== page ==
Three British families experience first-hand some of the causes of Greece's financial meltdown, from hairdressers retiring aged 53 to surgeons enjoying favourable income tax rates.
Three British families try out the tax, pensions and work practices that caused Greece’s economic crisis and brought on the austerity measures aimed at cutting the deficit and qualifying for EU bailouts.
A 54-year-old British hairdresser discovers the generosity of the Greek pensions system, which still allows hairdressers, pastry chefs, radio continuity announcers and people in almost 600 other jobs to retire aged 53 at 90% of the final pension because their jobs are defined as hazardous.
A bus driver reaps the rewards of the Greek approach to state-run services, where bus drivers could be paid up to almost double the national average salary and receive extra bonuses for arriving at work early and for checking bus tickets.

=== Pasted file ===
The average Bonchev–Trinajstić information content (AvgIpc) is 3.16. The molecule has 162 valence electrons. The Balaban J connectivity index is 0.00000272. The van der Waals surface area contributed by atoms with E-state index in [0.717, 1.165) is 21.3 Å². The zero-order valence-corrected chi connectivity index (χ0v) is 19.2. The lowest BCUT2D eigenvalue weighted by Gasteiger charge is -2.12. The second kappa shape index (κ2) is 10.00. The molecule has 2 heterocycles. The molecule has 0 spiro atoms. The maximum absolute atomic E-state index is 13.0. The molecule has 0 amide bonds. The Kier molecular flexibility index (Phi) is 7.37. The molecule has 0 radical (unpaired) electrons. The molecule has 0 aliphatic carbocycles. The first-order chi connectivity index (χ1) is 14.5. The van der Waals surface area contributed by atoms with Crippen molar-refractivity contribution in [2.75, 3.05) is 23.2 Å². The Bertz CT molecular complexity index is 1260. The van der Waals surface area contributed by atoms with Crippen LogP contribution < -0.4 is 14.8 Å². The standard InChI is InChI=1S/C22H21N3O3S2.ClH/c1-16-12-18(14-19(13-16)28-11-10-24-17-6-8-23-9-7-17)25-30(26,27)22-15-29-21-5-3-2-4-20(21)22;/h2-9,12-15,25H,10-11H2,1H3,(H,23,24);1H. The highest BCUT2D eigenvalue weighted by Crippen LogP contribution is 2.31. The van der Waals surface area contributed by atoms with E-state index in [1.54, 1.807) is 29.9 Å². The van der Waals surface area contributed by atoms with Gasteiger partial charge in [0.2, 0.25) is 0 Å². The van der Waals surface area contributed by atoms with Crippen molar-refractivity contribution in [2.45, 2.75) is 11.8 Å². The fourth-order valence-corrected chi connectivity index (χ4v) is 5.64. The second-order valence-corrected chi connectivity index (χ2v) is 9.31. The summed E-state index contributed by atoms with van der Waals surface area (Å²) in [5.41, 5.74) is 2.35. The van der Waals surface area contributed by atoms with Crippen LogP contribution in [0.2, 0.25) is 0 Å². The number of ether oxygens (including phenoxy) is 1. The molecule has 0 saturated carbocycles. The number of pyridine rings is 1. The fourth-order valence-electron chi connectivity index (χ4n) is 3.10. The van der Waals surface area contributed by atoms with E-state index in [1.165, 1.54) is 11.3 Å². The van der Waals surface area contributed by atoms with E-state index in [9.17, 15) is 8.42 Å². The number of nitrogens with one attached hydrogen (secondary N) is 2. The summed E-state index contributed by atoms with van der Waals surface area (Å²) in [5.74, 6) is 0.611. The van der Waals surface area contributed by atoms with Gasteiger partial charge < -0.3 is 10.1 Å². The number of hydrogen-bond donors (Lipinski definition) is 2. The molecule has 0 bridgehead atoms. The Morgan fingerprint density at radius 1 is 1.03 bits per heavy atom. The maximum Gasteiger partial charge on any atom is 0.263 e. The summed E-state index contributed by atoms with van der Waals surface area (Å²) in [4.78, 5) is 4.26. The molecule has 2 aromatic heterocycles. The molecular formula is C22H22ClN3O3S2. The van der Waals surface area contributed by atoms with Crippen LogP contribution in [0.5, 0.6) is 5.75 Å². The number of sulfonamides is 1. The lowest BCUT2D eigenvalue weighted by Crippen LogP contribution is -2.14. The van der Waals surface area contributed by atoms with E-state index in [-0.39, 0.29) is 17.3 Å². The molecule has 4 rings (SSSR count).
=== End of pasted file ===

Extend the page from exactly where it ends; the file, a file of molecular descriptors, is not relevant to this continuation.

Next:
And a British surgeon is delighted to discover how paying income tax the Greek way will transform his disposable income.
The personal experiences of the three main characters are supported by expert interviews that establish the patterns of tax evasion, corruption and mismanagement that have helped to sink the Greek economy.